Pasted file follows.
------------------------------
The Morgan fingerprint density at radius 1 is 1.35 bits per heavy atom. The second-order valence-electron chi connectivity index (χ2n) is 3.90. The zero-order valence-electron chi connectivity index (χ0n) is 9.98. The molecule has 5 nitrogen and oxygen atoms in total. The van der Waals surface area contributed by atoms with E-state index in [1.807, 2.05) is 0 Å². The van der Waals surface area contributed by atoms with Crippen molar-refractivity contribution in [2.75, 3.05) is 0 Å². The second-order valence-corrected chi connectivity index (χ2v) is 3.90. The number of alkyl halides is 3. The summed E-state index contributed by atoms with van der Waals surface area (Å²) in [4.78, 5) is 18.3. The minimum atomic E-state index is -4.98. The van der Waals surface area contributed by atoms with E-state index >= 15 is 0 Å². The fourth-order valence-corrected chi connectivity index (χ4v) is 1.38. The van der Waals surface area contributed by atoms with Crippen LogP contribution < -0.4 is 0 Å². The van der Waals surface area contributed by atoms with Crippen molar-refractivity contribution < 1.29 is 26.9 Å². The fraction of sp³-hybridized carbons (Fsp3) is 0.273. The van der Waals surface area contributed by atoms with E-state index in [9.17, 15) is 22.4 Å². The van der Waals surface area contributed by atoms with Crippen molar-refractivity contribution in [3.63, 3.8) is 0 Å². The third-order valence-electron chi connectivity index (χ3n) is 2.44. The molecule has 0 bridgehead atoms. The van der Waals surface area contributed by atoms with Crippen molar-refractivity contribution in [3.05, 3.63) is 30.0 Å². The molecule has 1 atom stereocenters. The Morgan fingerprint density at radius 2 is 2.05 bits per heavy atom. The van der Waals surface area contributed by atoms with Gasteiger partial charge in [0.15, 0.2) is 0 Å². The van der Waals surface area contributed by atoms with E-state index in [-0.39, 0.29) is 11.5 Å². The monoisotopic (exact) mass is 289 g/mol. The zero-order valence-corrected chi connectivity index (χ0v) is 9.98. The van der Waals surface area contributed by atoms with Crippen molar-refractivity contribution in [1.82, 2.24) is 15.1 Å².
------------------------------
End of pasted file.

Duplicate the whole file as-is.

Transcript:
The Morgan fingerprint density at radius 1 is 1.35 bits per heavy atom. The second-order valence-electron chi connectivity index (χ2n) is 3.90. The zero-order valence-electron chi connectivity index (χ0n) is 9.98. The molecule has 5 nitrogen and oxygen atoms in total. The van der Waals surface area contributed by atoms with E-state index in [1.807, 2.05) is 0 Å². The van der Waals surface area contributed by atoms with Crippen molar-refractivity contribution in [2.75, 3.05) is 0 Å². The second-order valence-corrected chi connectivity index (χ2v) is 3.90. The number of alkyl halides is 3. The summed E-state index contributed by atoms with van der Waals surface area (Å²) in [4.78, 5) is 18.3. The minimum atomic E-state index is -4.98. The van der Waals surface area contributed by atoms with E-state index >= 15 is 0 Å². The fourth-order valence-corrected chi connectivity index (χ4v) is 1.38. The van der Waals surface area contributed by atoms with Crippen LogP contribution < -0.4 is 0 Å². The van der Waals surface area contributed by atoms with Crippen molar-refractivity contribution < 1.29 is 26.9 Å². The fraction of sp³-hybridized carbons (Fsp3) is 0.273. The van der Waals surface area contributed by atoms with E-state index in [9.17, 15) is 22.4 Å². The van der Waals surface area contributed by atoms with Crippen molar-refractivity contribution in [3.63, 3.8) is 0 Å². The third-order valence-electron chi connectivity index (χ3n) is 2.44. The molecule has 0 bridgehead atoms. The van der Waals surface area contributed by atoms with Crippen molar-refractivity contribution in [3.05, 3.63) is 30.0 Å². The molecule has 1 atom stereocenters. The Morgan fingerprint density at radius 2 is 2.05 bits per heavy atom. The van der Waals surface area contributed by atoms with Gasteiger partial charge in [0.15, 0.2) is 0 Å². The van der Waals surface area contributed by atoms with E-state index in [-0.39, 0.29) is 11.5 Å². The monoisotopic (exact) mass is 289 g/mol. The zero-order valence-corrected chi connectivity index (χ0v) is 9.98. The van der Waals surface area contributed by atoms with Crippen molar-refractivity contribution in [1.82, 2.24) is 15.1 Å².